Best of the Decade: Red Bull Stratos sends skydiver Felix Baumgartner to the edge of space for a record-breaking freefall

After more than two years of development, the brand realized its ultimate extreme stunt (and sold a lot of product)

Published On
Oct 14, 2012

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Best of the Decade

Energy drink Red Bull built its brand on extreme sports sponsorships and high octane stunts, the most daring of which was Red Bull Stratos. The ultimate expression of the company’s daredevil marketing strategy, it sent Austrian skydiver Felix Baumgartner to the edge of space so he could freefall from over 120,000 above the earth.

Years in the making, the risky idea kicked off in 2010, and after stops and starts, culminated in 2012 when Baumgartner finally made the leap and became the first man to break the sound barrier with his own body. The campaign became a pop culture event, capturing the attention of consumers and marketers alike, with many predicting it to be a big winner at Cannes—though ultimately, the brand opted not to enter the festival. Nevertheless, the effort likely served as inspiration for other daring real-time brand content initiatives in which a winning outcome isn’t a sure thing—we can't help but think that  Nike’s notable “Breaking 2" shares a similar spirit.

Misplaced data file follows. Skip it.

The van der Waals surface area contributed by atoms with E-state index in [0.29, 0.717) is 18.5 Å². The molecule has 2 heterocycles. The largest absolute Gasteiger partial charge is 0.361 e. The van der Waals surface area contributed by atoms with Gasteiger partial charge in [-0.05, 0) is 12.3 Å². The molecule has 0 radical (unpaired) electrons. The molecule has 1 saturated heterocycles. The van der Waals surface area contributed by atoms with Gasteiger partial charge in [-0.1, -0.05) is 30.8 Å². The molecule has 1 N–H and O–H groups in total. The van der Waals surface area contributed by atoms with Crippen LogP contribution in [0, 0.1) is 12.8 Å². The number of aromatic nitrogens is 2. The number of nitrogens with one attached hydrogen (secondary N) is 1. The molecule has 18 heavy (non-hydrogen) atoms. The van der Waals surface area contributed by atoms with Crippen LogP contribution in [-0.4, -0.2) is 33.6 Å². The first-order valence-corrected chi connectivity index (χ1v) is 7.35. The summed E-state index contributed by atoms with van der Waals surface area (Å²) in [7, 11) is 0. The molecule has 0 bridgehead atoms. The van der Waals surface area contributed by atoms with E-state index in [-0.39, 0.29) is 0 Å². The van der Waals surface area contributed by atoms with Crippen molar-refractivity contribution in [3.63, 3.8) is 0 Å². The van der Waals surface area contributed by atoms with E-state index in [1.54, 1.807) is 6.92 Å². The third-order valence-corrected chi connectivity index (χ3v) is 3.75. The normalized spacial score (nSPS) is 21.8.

Though even AdAge noted that the effort might have been “overrated,” Stratos propelled the brand to Ad Age’s Marketer A-List in 2013 and, according to the brand, helped to sell a lot of product.

Original Story

Well, it finally happened. After many, many stops and starts, Red Bull's mission to send Austrian skydiver and daredevil Felix Baumgartner up to the edge of space, then get him to freefall from over 120,000 feet, was wrapped Sunday. Nothing catastrophic happened, and Mr. Baumgartner now boasts the world record for highest ever jump and freefall, and for becoming the first man ever to break the sound barrier with his own body.

Some other big numbers were posted as well. At peak, viewers were watching more than eight million concurrent livestreams of the mission, according to YouTube. While Dan Rayburn disputes the actual viewing numbers, it's safe to say that millions of people were watching, not only online but also on television, where Discovery Channel had a marathon viewing event.

Red Bull released this wrap video of Red Bull's historic stunt, along with a few pictures -- including one of a can of the beverage at 120,000 feet -- on its Facebook page. In other "historic moment" news, Toyota also deemed its Tundra Endeavour "mission accomplished," where the Tundra towed the 145-ton Endeavour space shuttle across the 405 freeway in Los Angeles.

If you need more, check out a recreation of the stunt, in LEGO and Kit Kat's homage to Felix.